When it comes to car audio, speakers are some of the single most important components involved. You have numerous modern speaker options available to you today and a few important decisions to make within these options, and one of the questions that may come up in your research is whether to purchase a two-way or three-way speaker system.
At Laketown Speed and Sound, we’re happy to offer a wide variety of car audio installations and services, including comprehensive expertise and knowledge on the best speakers on the market and which will be ideal for your setup. Have you heard about two-way and three-way speaker systems and wondered what this term really refers to, plus how each type will impact your sound quality? This two-part blog series will dig into several areas to be aware of when making this choice, plus help inform you on some of the internal components in your speakers and how they work.
Inside Your Speakers
As we dig into the differences between two-way and three-way speaker systems, it’s important to understand how speakers work to begin with. Specifically, you need to know about drivers, which refer to one or two parts found in the speaker box that are meant to vibrate as sound comes through them.
The primary purpose of these drivers is to deal with varying frequency ranges. Sounds have a whole range of different frequencies, from high to low, but no single driver can handle all of them at once – this is why most speakers tend to have two or more drivers, so they can handle the different frequencies of sound your system may be producing.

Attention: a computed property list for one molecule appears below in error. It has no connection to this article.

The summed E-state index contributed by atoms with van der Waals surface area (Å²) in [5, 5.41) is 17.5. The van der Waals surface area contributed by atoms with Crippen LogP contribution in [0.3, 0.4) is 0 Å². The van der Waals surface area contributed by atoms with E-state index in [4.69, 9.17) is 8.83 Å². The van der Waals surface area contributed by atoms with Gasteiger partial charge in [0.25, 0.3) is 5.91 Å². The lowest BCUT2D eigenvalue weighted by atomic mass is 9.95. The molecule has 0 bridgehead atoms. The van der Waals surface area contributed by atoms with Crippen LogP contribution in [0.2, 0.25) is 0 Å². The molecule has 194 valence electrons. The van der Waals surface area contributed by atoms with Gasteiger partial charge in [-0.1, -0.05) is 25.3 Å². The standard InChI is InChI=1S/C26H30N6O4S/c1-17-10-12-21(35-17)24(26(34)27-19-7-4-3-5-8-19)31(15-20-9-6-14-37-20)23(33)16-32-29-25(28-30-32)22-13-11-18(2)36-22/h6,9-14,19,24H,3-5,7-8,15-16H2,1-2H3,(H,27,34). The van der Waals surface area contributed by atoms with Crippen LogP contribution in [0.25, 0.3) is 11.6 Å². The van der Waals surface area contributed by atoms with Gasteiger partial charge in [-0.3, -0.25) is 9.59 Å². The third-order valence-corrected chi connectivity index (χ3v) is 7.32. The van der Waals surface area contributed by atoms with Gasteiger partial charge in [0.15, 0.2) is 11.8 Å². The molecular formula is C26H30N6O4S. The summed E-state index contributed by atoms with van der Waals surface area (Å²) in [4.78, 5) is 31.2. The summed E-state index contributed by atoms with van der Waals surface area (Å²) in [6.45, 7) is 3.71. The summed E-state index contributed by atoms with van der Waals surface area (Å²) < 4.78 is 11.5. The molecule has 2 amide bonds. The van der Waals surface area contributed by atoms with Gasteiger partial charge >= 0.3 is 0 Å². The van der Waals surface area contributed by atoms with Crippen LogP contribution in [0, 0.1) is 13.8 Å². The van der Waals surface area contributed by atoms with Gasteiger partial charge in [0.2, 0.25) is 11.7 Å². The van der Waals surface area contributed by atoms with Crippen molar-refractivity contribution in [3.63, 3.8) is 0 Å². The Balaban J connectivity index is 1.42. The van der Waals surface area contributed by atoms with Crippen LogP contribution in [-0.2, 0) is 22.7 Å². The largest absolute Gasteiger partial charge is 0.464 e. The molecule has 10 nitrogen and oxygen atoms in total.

You’ve likely heard of some of these driver types, such as woofers (for low frequency), tweeters (for high frequency) or mid-range drivers (for frequencies in-between). In addition, an element known as a crossover may be used to split original sounds into multiple signals and send the frequencies to the proper driver.
2-Way Vs. 3-Way System
And when it comes to a two-way or three-way speaker system, it’s these drivers that define the decision. Speaker systems that have more than one driver will require at least a two-way split of sound signals, but there are also some frequency ranges where splitting into three separate directions is much more prudent. A two-way system will usually include a woofer and a tweeter, while a three-way system will typically feature both those same elements plus an additional mid-range driver. From a simple classification standpoint, this is the most straightforward way to define speaker systems and their splits.
For more on any of our car audio, window tinting or other services, speak to the staff at Laketown Speed and Sound today.